• Teratus.2859Teratus.2859 Member ✭✭✭✭

    @Veluna.7316 said:
    How do people feel about endgame content and their ability to survive on their profession? Looking at a number of builds most people seem to suggest doing high damage and I am wondering how do people just not die instantly for doing all of that?

    It's ok although repetitive and a little dull at times if you don't have a specific goal in mind.. I really can't stand farming the same events over and over and over without an achievement or collection to work on.
    As for builds.. yea the meta is more or less dumbed down to DPS and glass stats which often does lead to just masses of downed and dead people all the time which is always funny to me.
    Personally I strongly dislike the meta attitude in the game and thus I do not use Meta Builds nor give a kitten about other peoples criticisms if my damage is lower than what they expect of me, I play how I want to with builds I like and I will continue to do so.

    In Heart of Thorns and Path of Fire I felt like no matter what Mesmer build I took I would die against pretty much all game content unless I stacked up on Inspiration/Chaos specs to pretty much be able to spam distractions, aegis, healing, reflection, projection, and low cooldown healing skill ever 12 seconds. Along with having to try stripping every condition thrown against me. With that set-up I pretty much never die it still feels like I am on the verge of death a lot of times trying not to die.

    Survivability is key in HoT.. the expansion was designed with the DPS melee meta in mind which is why many of the enemies there can annihilate most glass builds.
    You don't necessarily need to avoid glass stats but utilize survival tactics such as summonable distractons (minions, pets, spirits, clones) to take aggro and keep a range weapon handy to give you kiting ability.
    That alone significantly improves survival.. one of the easiest characters I ran through HoT with was a Glass LB Ranger with spirits.. that's core Ranger not elite spec'd.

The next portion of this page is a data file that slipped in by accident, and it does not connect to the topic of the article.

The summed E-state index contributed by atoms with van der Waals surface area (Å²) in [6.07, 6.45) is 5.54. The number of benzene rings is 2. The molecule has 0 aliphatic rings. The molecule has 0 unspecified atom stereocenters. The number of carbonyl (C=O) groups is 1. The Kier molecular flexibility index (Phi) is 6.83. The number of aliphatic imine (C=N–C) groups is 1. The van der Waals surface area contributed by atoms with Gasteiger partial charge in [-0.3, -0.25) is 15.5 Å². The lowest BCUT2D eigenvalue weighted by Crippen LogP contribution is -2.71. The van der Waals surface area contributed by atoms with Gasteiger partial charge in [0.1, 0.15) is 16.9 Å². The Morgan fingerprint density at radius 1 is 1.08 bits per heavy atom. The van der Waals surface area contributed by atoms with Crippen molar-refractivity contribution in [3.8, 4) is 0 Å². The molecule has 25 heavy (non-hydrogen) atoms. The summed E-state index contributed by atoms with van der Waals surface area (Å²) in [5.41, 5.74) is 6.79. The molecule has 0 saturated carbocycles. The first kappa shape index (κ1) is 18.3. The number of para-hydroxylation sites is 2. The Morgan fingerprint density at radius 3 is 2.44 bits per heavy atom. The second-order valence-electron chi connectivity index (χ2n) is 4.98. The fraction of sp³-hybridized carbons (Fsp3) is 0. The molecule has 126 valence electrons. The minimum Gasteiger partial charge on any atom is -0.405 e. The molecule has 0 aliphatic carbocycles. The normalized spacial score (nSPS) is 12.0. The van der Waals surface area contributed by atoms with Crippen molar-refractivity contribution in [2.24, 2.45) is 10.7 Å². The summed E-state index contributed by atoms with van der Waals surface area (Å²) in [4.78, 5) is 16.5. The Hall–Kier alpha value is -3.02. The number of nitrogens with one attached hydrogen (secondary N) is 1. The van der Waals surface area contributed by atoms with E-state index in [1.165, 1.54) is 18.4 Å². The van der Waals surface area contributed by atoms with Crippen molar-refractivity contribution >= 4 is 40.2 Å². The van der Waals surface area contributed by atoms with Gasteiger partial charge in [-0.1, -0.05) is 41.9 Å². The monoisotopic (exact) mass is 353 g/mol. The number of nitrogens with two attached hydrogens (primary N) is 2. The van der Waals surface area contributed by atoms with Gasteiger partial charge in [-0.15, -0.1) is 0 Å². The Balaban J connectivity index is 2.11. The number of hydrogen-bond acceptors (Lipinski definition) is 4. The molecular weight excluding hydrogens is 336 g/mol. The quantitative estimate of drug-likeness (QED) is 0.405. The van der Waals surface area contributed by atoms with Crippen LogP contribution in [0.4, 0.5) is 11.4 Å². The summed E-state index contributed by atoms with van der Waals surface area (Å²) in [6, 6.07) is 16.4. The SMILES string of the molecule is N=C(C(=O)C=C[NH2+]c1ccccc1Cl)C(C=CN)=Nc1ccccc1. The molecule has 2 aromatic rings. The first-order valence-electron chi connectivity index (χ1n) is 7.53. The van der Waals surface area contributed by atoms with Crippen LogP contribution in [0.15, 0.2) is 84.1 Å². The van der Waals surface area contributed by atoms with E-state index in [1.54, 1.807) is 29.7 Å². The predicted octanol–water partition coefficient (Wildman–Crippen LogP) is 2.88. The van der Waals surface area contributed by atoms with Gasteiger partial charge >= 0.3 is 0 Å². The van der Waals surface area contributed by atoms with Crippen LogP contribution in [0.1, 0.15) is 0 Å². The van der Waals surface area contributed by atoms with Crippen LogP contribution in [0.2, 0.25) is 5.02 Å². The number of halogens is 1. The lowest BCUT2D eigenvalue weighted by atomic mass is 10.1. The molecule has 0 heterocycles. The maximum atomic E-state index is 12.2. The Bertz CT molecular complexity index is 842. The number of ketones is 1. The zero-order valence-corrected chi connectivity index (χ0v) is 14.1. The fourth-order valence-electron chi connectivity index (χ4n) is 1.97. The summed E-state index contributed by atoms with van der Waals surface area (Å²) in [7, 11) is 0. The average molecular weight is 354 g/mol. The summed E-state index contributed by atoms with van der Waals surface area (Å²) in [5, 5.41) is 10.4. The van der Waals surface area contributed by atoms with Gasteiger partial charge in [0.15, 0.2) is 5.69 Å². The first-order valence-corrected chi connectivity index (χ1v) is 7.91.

At least it feels like 2 dodges and a healing skill on a 20 second cooldown and some full berserker gear for other classes does not cut it at all for trying to survive fighting against Elite level enemies and higher or fighting like 4-5 veteran enemies at the same time. While its doable against solo enemies it feels like its impossible to ever have a fight that does not involve you being attacked by a minimum of 3+ enemies due to the enemy density. In those situations it feels like most classes would just die unless they threw all their survival stuff in. Particularly for confusing meta event content like Dragon's Stand where you can barely see where enemies are or where their grounded AoE stuff is placed and you find yourself standing on the Axeman's AoE or the Snipers AoE (F' the snipers by the way).

    >
    Yep.. that's exactly why I hate running glass melee characters in any content in this game.. far too squishy for my tastes.
    Hell half those healing skills can only heal damage that will be ripped away in seconds anyway so what's the point.
    If i'm going to go in melee then im taking some kind of survivability option with me.. be that a ranged backup, blocks/counters, evades, tankier stats, stuns/interups or a NPC ally who can take my aggro.. it varies depending on the class and skills available etc.

  • Zin Dau.1749Zin Dau.1749 Member ✭✭✭

    Rule #1. Kill it before it kills you.

    Rule #2. The dead deal no damage.

    1. Start with full offensive gear and traits. That means Berserker for power and Viper for condi builds. Personally, extra toughness and vitality are useless, so don't bother with them in your gear and traits. Then gradually step #2 below as needed.

    2. Choose specs, traits, and utilities that offer both offense and defense, so you don't sacrifice too much offense.

    3. Have an escape plan. Whether that's swapping to ranged weapon, or utility that teleport or mass CC.

    4. AOE damage and CC.

    5. Observe your enemies. Watch their tells, save your dodges and CC for the right moments.

    6. Kill ranged mobs first, and use skills that reflect or block projectiles.

    For example. As Mesmer, pick Dueling + Illusions specs for maximum offense with built-in defense. Consider:

    Duelist line:
    Critical Infusion: your critical hits now turn into extra dodges.
    Duelist Discipline: more chances to interrupt foes using pistol 5.
    Blinding Dissipation: blind up to 5 foes around you every time you shatter.
    Deceptive Evasion: create clone when you dodge.

    Illusions line:
    Shatter Storm and Master of Misdirection: extra chances to shatter. with Blinding Dissipation above means more chances to blind.
    Master of Fragmentation: Diversion now dazes 5 foes. Distortion now reflect projectiles.

    You still get all the offensive bonuses from these specs, along with defensive traits that synergize with your offensive strategy. This justifies not picking the other full defensive specs. The latter are traps: full defense prolongs battles, but you really want to finish fights as quickly as possible.

  • Now, I find shorter fights this is doable. 1v1 or Veteran and lower enemies, but on enemies of Elite or higher or simply spread out enemies with ranged attacks that will not be affected by all the CC you are being attacked from multiple sides and enemies. Particularly on say champion, legendary, and some elite enemies your fights are not going to be over super fast. In this prolonged setting is really where the glass cannon approach feels bad.